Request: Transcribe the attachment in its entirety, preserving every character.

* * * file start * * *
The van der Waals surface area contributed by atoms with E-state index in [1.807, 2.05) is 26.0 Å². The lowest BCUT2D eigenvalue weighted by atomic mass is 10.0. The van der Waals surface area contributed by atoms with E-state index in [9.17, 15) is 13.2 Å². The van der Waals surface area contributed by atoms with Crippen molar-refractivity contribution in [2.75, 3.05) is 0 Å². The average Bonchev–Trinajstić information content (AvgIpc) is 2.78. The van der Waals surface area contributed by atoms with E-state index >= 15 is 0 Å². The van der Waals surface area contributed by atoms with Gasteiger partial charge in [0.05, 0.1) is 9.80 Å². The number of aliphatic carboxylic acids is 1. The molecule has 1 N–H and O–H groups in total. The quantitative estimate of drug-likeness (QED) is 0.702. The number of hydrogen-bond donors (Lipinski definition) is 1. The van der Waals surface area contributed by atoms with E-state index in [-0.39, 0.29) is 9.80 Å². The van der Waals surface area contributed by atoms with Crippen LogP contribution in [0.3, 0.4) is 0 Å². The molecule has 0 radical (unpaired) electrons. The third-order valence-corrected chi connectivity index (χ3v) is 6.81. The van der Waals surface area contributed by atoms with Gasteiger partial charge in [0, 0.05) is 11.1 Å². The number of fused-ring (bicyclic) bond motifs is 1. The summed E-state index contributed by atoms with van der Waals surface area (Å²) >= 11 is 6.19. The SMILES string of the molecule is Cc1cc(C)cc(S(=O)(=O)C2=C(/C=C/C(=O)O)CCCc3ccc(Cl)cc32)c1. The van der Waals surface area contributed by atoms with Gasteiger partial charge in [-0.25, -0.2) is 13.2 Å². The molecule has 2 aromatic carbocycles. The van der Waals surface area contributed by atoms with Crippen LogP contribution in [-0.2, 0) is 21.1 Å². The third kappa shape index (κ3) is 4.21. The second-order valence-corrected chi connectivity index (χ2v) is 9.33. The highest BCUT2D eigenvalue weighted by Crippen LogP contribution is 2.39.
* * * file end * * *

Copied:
The van der Waals surface area contributed by atoms with E-state index in [1.807, 2.05) is 26.0 Å². The lowest BCUT2D eigenvalue weighted by atomic mass is 10.0. The van der Waals surface area contributed by atoms with E-state index in [9.17, 15) is 13.2 Å². The van der Waals surface area contributed by atoms with Crippen molar-refractivity contribution in [2.75, 3.05) is 0 Å². The average Bonchev–Trinajstić information content (AvgIpc) is 2.78. The van der Waals surface area contributed by atoms with E-state index >= 15 is 0 Å². The van der Waals surface area contributed by atoms with Gasteiger partial charge in [0.05, 0.1) is 9.80 Å². The number of aliphatic carboxylic acids is 1. The molecule has 1 N–H and O–H groups in total. The quantitative estimate of drug-likeness (QED) is 0.702. The number of hydrogen-bond donors (Lipinski definition) is 1. The van der Waals surface area contributed by atoms with E-state index in [-0.39, 0.29) is 9.80 Å². The van der Waals surface area contributed by atoms with Crippen LogP contribution in [0.3, 0.4) is 0 Å². The molecule has 0 radical (unpaired) electrons. The third-order valence-corrected chi connectivity index (χ3v) is 6.81. The van der Waals surface area contributed by atoms with Gasteiger partial charge in [0, 0.05) is 11.1 Å². The number of fused-ring (bicyclic) bond motifs is 1. The summed E-state index contributed by atoms with van der Waals surface area (Å²) >= 11 is 6.19. The SMILES string of the molecule is Cc1cc(C)cc(S(=O)(=O)C2=C(/C=C/C(=O)O)CCCc3ccc(Cl)cc32)c1. The van der Waals surface area contributed by atoms with Gasteiger partial charge in [-0.25, -0.2) is 13.2 Å². The molecule has 2 aromatic carbocycles. The van der Waals surface area contributed by atoms with Crippen LogP contribution in [-0.2, 0) is 21.1 Å². The third kappa shape index (κ3) is 4.21. The second-order valence-corrected chi connectivity index (χ2v) is 9.33. The highest BCUT2D eigenvalue weighted by Crippen LogP contribution is 2.39.